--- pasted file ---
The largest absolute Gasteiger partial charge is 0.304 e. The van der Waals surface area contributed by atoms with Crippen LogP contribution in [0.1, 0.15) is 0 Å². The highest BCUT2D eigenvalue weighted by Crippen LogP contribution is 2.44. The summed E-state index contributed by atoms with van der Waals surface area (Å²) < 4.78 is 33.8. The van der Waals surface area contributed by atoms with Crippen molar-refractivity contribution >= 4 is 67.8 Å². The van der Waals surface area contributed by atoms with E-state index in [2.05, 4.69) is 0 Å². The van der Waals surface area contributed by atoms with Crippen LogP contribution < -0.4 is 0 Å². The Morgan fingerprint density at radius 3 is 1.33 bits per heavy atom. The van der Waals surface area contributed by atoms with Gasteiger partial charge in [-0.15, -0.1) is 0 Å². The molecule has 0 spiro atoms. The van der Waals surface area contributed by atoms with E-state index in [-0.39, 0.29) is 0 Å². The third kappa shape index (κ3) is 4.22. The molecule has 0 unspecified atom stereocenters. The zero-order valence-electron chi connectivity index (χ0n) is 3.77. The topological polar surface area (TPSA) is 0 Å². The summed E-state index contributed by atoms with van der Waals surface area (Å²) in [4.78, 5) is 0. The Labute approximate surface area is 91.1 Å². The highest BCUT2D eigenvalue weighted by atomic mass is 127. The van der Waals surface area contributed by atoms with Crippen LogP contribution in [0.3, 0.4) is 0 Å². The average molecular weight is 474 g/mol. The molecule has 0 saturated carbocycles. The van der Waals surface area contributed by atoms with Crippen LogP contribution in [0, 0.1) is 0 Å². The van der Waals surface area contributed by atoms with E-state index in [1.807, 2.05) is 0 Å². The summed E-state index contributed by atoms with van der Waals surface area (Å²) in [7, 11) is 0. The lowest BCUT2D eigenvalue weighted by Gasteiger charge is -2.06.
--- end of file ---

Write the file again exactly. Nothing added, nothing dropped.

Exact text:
The largest absolute Gasteiger partial charge is 0.304 e. The van der Waals surface area contributed by atoms with Crippen LogP contribution in [0.1, 0.15) is 0 Å². The highest BCUT2D eigenvalue weighted by Crippen LogP contribution is 2.44. The summed E-state index contributed by atoms with van der Waals surface area (Å²) < 4.78 is 33.8. The van der Waals surface area contributed by atoms with Crippen molar-refractivity contribution >= 4 is 67.8 Å². The van der Waals surface area contributed by atoms with E-state index in [2.05, 4.69) is 0 Å². The van der Waals surface area contributed by atoms with Crippen LogP contribution < -0.4 is 0 Å². The Morgan fingerprint density at radius 3 is 1.33 bits per heavy atom. The van der Waals surface area contributed by atoms with Gasteiger partial charge in [-0.15, -0.1) is 0 Å². The molecule has 0 spiro atoms. The van der Waals surface area contributed by atoms with E-state index in [-0.39, 0.29) is 0 Å². The third kappa shape index (κ3) is 4.22. The molecule has 0 unspecified atom stereocenters. The zero-order valence-electron chi connectivity index (χ0n) is 3.77. The topological polar surface area (TPSA) is 0 Å². The summed E-state index contributed by atoms with van der Waals surface area (Å²) in [4.78, 5) is 0. The Labute approximate surface area is 91.1 Å². The highest BCUT2D eigenvalue weighted by atomic mass is 127. The van der Waals surface area contributed by atoms with Crippen LogP contribution in [0.3, 0.4) is 0 Å². The average molecular weight is 474 g/mol. The molecule has 0 saturated carbocycles. The van der Waals surface area contributed by atoms with Crippen LogP contribution in [0, 0.1) is 0 Å². The van der Waals surface area contributed by atoms with E-state index in [1.807, 2.05) is 0 Å². The summed E-state index contributed by atoms with van der Waals surface area (Å²) in [7, 11) is 0. The lowest BCUT2D eigenvalue weighted by Gasteiger charge is -2.06.